Alena Analeigh is a 13-year-old college student who is proving that with hard work and determination that big dreams can be accomplished at nearly any age. The ambitious native Texan made history by becoming NASA’s youngest intern. 

Alena began attending Oakwood University at the age of 12, and currently attends Arizona State University. At first, she wanted to become a NASA engineer but the sophomore who recently made the Dean’s List told The Baltimore Times that she changed her major to a Pre-Med path.

An early love of LEGOs sparked the college sophomore’s determination to make a phenomenal mark in the world. Alena became widely known as The Brown STEM Girl.™ 

“My passion is everything STEM. I was around three or four years old when I became fascinated with the stars and space and LEGOs. My mom began taking me to different astronomy nights and NASA Centers. I remember walking in saying ‘I am going to work here one day, and I will be the youngest girl of color to work here.’ Well, I recently made history as the youngest person to ever intern for NASA at 12,” Alena said. “Initially I wanted to be an engineer for NASA. Going to college helped me discover what I really wanted to do, and that is to become a flight surgeon and work with astronauts.”

With the help of her mother, Daphne McQuarter, Alena unapologetically embraced a mindset to achieve excellence. McQuarter is the kind of mother who has been supportive of Alena’s desires to take monumental leaps, from applying for medical internships, to moving on a college campus. 

McQuarter describes her daughter as “a well-rounded student and child” who has been embraced by older students who mentor and look out for their “little sister.” She explained that her sole job as a mother is to nurture the gift inside of Alena. Giving her daughter space to be herself and to discover what makes her happy, are a few pieces of the puzzle, which help McQuarter rise to the occasion.

However, McQuarter’s educational investment in Alena requires her to do more than simply cheer for her from the sidelines. She says that Alena was homeschooled, world schooled, which entails real world interaction and attended traditional school. The perceptive mother’s academic, philosophy, includes providing a creative and safe space for a child to learn. She is not a fan of standardized tests— putting youth in a box. Her tip for other parents to inspire academic excellence in their children is to highlight individuality.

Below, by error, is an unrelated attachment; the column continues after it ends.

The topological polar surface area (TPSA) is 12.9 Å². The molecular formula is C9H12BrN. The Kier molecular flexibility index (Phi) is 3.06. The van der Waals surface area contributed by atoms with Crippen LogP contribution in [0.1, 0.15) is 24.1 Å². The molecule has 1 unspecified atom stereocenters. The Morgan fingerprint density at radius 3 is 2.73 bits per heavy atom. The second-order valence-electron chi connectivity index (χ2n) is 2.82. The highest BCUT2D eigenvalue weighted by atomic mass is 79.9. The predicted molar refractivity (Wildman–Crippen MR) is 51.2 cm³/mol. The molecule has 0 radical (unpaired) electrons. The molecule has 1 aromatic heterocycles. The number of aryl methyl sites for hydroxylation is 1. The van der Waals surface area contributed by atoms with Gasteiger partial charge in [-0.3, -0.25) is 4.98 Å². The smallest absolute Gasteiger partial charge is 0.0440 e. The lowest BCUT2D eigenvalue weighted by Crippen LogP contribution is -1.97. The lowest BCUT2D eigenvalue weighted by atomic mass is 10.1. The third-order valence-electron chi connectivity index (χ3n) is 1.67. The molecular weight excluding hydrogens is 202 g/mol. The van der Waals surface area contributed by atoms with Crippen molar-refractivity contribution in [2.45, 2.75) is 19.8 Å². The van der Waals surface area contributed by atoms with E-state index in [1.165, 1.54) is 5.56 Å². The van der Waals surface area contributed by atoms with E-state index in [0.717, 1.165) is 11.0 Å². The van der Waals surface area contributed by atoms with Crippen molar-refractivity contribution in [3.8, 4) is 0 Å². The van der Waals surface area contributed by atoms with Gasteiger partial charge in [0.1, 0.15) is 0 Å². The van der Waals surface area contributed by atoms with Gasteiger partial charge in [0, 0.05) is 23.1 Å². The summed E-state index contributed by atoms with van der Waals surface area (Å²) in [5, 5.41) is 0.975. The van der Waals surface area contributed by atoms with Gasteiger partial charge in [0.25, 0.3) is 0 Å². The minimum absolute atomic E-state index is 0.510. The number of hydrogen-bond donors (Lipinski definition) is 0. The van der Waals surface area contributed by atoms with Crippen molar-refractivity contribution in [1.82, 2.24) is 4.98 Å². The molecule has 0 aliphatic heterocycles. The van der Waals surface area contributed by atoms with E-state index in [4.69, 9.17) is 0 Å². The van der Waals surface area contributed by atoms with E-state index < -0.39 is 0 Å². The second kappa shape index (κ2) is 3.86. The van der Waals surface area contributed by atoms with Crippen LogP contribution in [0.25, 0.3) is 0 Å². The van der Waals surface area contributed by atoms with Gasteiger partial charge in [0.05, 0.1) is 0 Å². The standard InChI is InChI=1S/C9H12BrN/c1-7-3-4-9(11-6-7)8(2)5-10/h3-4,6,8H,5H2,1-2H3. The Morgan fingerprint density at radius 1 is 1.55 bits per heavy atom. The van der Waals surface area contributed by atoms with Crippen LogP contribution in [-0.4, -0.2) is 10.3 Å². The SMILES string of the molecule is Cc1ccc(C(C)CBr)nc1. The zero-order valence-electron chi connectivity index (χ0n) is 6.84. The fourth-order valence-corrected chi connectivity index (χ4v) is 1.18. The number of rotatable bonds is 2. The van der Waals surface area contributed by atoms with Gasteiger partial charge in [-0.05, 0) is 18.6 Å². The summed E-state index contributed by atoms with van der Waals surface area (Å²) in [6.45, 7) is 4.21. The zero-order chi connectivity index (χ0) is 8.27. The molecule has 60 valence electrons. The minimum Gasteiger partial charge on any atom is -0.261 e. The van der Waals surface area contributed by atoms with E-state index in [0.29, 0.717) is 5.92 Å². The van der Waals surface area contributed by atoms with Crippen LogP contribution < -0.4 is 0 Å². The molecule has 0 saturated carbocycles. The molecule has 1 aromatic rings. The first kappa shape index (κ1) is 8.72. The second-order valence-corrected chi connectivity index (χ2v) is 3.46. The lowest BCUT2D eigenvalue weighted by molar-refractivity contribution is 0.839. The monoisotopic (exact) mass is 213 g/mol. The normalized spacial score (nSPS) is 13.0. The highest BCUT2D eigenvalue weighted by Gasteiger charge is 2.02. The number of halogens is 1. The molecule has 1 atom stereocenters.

“Have a voice. Explore. Pay attention to your child’s conversation and actions. Every child is different— if there are multiple children in the home, don’t compare them. Every child is not meant to go to college, and it is ok. Know your child’s love language and learning style,” McQuarter said. “Celebrate the small things which to a child are sometimes huge. Lastly, protect your child’s mental health. Seeing a licensed health professional is the best thing you can do for a child. Even if nothing is wrong, it gives them space to feel like someone is listening and they have a voice and a safe outlet to share their feelings. Don’t take for granted they tell you everything.”

Despite Alena’s other recent public achievements, such as being named a 2022 Global Child Prodigy in Science and a Forbes 30 Under 30 nominee, McQuarter also told The Baltimore Times that Alena’s happiness is all that matters.

“I am proud of the little girl she was, the teenager she is, and the young woman she is becoming. Alena is an amazing child, and I am just happy that I get to see her live her dreams out loud with no regrets and apologies,” McQuarter said.

In the same vein, Alena acknowledges her mother’s support, which has allowed her to learn and grow, in addition to her village’s participation in her journey. Mentorship is also a part of her winning formula.

The director of NASA’s Langley Research Center, Clayton Turner has been a mentor to The Brown STEM Girl™ who gives back by investing in other girls through The Brown STEM Girl™ scholarship program. Alena pointed out that girls who aspire to pursue STEM careers should never give up on their dreams.

“Never accept anyone telling you that you can’t or that you’re too young. I create a space for other girls of color in STEM, because one day someone did that for me. Dream! Dream big,” Alena said.

Baltimore Times
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